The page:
jstaple – posted 23 April 2004 15:33
Is there such a thing as “Florida Zoysia” or a strain of the grass that does well only when the weather is quite hot? Know anything about it?I have a Zoysia lawn but lost part of it to disease. Replaced with sod that was identified as “Florida Emerald Green Zoysia.” The next spring, it looked totally dead, but when the weather got very hot, it turned green and looked fine. I’m assuming the same thing will happen this year.
Meanwhile, a number of people in the Birmingham, Alabama area where I live, have also had lawns repaired late in the year with so-called “Florida Zoysia.” Likewise, the stuff looks totally dead this spring.
Is there any info — technical or otherwise — that will help us to understand … or something?
ted – posted 23 April 2004 15:44
it’s very unusual to “lose” zoysia to disease, almost impossible. you should be seeing greening up to your zoysia by now. sounds like you’ve been sold a bill of goods
KRA – posted 07 May 2004 09:59
I suspect that it’s a matter of “Florida Zoysia” vs. “Alamaba Zoysia”. Here in the southeastern U.S., sod growers have farms spread out in Alabama, Georgia, and northern Florida. Sod from the Florida farms tends to come in a sandy topsoil while the Alabama and Georgia farms usually look more red and clay-like on the bottom. Of course, there may not be much difference in the soil between north Florida and south Georgia or Alabama. Personally, given a choice between sod grown in dark, sandy soil and sod grown in red clay, I’d prefer the sandy, “Florida” soil.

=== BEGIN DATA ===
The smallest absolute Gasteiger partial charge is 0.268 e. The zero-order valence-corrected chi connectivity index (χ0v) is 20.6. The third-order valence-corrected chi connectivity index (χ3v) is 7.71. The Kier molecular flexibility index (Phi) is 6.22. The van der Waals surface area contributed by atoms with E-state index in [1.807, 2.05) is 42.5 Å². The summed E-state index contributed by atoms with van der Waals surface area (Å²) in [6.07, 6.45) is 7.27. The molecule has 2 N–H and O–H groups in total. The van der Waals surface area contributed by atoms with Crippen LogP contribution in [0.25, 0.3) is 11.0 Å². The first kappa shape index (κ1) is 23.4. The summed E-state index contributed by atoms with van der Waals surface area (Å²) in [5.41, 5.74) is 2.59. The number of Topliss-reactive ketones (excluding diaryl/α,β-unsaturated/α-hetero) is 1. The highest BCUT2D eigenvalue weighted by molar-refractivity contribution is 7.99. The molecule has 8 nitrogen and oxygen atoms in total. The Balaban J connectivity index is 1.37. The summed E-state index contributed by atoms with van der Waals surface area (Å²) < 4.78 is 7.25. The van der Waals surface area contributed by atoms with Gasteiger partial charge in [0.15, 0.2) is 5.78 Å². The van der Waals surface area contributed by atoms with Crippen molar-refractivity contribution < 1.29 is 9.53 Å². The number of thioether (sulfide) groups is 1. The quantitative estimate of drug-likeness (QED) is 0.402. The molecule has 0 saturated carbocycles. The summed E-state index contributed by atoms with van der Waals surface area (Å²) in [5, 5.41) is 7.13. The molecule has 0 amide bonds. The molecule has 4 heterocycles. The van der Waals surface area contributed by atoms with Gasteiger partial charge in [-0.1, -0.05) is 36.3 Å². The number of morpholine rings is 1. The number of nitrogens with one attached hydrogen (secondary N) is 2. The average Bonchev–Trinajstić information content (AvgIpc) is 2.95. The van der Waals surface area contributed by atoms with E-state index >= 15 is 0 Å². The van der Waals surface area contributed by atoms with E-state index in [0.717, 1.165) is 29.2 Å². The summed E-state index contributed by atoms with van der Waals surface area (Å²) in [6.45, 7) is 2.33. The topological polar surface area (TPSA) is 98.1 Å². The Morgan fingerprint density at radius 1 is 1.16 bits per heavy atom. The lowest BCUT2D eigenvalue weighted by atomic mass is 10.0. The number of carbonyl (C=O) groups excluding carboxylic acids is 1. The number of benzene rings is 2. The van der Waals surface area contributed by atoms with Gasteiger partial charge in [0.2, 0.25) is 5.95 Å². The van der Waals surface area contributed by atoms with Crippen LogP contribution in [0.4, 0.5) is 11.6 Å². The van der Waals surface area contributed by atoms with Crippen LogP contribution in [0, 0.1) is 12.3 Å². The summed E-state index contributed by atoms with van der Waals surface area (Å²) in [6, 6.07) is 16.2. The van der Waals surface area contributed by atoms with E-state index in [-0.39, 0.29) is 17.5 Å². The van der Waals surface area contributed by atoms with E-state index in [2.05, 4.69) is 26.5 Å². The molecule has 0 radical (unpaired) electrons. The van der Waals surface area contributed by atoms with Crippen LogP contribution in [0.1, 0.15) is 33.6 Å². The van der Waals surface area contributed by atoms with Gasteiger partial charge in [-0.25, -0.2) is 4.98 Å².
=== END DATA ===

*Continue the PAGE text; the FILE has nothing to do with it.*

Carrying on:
Alex_in_FL – posted 10 June 2004 20:25
Zoysia turns brown in winter once temps get near freezing. Never heard of “Florida Emerald zoysia” or any zoysia with “Florida” in its name. I live in FL and have Empress zoysia in my back yard (my HOA only allows Floratam in front yard…I am on the board and hope to change that however).
Agree with previous poster, very unusual to lose a zoysia yard to anything in central Alabama. My Dad go interested in lawn care for two or three summers several decades ago. The first time he turned the zoysia medium brown via too much soda but it came back. The next year he burned it and it came back. He even had it disced (I think he thought he was getting the surface slit not turned under!!!) and it came back. Drove by the place last year and the lawn still looks great even though the owners obviously take zero pride or care of the yard.
janmcduffie – posted 07 July 2004 18:19
Wow. I also live in Birmingham AL. Four years ago, I had my yard sodded with Emerald zoysia. The landscaper ran out of grass before he was finished, so finished the job with a pallette ‘from another batch’. The grass from the other batch is awful. It greens around a month later than the other. It is also less healthy, with weaker growth and brown spots that just never go away. I’ve had a professional lawn service since day 1. The landscaper stopped returning my calls. I’m planning to have that part of my lawn redone. Worth noting is that each year, it looks a little better than the last. I don’t blame it on the landscaper but I got stuck with a bad deal.